Days get shorter from the celebrated Longest Day in June. Thinking of today, the Shortest Day, in early summer, brings perspective to this time thing.

“Here we go.” I’ll say to Chuy, on June the 22nd, “it’s downhill from here.”

Yet it is now, at the winter solstice, that this viewpoint is truly appreciated.

Some may say we’re entering winter.

Some may say we’ll have months of bleak, cold, frozen darkness before our world becomes alive again.

Some mourn the passing of summer and fall.

Snow on Pines

Snow on Pines

Some look to their paper universe for a graphic representation of the remainder of their sentences.

January, February, March and April, the days stacked like snowflakes, snow drifts that must be tunneled through, frozen expanses of ice that must be traversed. Hunkered down, shuttered in, braced for cold, rigged for storms. The now and the next filled with taxing burdens, dangers even.

Here at Holiday House, there is a celebration going on.

Tomorrow our tiny, insignificant rock crosses an imaginary line, riding its little disc in the plane of our solar system.

Today the famous North Pole, still days from the launch of the Big Red Sled, leans away from our little orange star. We spin on our top, to days that are a few, dimly lit hours up there in caribou country, in the land of igloos and polar bears.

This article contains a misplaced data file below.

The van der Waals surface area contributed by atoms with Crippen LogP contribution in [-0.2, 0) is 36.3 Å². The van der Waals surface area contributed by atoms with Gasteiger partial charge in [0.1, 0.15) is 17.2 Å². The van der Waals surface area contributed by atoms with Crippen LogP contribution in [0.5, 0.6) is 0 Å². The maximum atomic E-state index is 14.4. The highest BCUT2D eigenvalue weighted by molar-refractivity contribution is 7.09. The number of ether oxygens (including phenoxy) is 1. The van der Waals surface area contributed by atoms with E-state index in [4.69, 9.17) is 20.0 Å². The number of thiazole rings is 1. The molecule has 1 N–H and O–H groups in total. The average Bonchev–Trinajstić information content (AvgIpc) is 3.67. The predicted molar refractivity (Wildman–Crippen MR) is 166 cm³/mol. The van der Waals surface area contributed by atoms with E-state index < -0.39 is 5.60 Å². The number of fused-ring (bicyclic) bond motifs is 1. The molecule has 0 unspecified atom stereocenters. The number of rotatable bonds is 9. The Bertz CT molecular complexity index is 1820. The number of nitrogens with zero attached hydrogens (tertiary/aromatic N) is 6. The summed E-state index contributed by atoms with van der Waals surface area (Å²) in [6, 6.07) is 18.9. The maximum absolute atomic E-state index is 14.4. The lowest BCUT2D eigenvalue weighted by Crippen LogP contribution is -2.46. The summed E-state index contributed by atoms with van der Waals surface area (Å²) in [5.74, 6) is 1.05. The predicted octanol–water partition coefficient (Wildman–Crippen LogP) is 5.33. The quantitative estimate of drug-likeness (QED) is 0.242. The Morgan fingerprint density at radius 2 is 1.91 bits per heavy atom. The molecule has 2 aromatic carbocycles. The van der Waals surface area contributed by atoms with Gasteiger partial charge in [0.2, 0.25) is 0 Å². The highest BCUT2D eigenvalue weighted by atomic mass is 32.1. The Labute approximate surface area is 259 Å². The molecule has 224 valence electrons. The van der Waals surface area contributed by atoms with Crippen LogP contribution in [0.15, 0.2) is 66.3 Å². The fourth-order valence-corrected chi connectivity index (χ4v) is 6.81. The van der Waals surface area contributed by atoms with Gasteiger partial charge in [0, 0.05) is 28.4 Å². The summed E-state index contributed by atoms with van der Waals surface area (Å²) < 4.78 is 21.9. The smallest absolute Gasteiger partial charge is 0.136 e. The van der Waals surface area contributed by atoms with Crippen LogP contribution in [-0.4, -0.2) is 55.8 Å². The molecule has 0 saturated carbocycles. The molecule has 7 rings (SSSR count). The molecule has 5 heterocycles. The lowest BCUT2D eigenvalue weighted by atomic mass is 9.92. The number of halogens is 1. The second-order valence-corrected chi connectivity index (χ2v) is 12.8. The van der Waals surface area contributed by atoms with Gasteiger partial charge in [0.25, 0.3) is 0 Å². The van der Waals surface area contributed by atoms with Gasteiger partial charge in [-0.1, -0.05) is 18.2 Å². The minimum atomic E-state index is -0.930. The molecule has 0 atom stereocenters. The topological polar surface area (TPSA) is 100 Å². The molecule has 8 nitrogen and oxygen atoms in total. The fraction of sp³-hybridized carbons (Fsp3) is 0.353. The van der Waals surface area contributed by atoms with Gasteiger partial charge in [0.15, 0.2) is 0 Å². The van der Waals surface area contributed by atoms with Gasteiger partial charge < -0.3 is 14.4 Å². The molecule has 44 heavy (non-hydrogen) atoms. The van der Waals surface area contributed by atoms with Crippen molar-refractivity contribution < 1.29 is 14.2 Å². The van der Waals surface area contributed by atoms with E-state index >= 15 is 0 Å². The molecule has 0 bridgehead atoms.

Crossing the Equator

Crossing the Equator

Here in the northeast US, sunlight works a day shorter than mine, but that’s about to change!

Happy New Year, as from this day ’til June, each day will be a little brighter. Each day brings us closer to treasures stowed for winter. Leaves and flowers and summer tanagers. Shirtsleeve weather, swimming, wading the pond for bass.

Frankly, the Julian calendar makes no sense to me. In this forced-labeling of order invented by humans, this clock and calendar record-keeping mindset, the ancients even deferred to the cosmos. The 24 hours divided by 6’s. The 28 days of the moon, seven times four, the weeks of a lunar month.

But somewhere, somehow, somebody thought the universe, the great cosmic clocks, could be relegated to paper, bound by calfskin.

Let’s randomly add a few extra days to our lunar months. Let’s add a whole day every four years because the universe will not coöperate, and change to fit our needs. Let’s ignore the giant flaming atomic ball burning a scant 94 million miles away. Let’s ignore the equator and the moon, and we’ll call New Year’s day, oh, I dunno, how does “January First” sound?

Gosh! January First! It sounds so beginning-like! Great name. On which point shall we place it?

Spring Equinox, when the waistband of our world swings past zero and the warmth of the sun climbs the latitudes?

Summer solstice? A New Year’s Day to mark the countdown to this very same point next year, the strawberry moon and the bursting of everything green and growing?

How about the Autumnal Equinox, as our hemisphere takes down all the green decorations, shuts down the machines of growth and expansion, admonishes mammals to “Prepare!”?

It seems Winter Solstice might be the best choice for your holiday. This is truly the day that begins our march into a new year.

From here, each day is longer, we’re making gains. Each day is a looking-forward to good changes. The relief at the end of winter, no matter how much you’ve enjoyed the season. The breaking of spring, turning the soil, planting and growing. Long days of summer, all the outdoors time you could want. The luxuriating under the starfield, lying on the lawn and watching for shooting stars.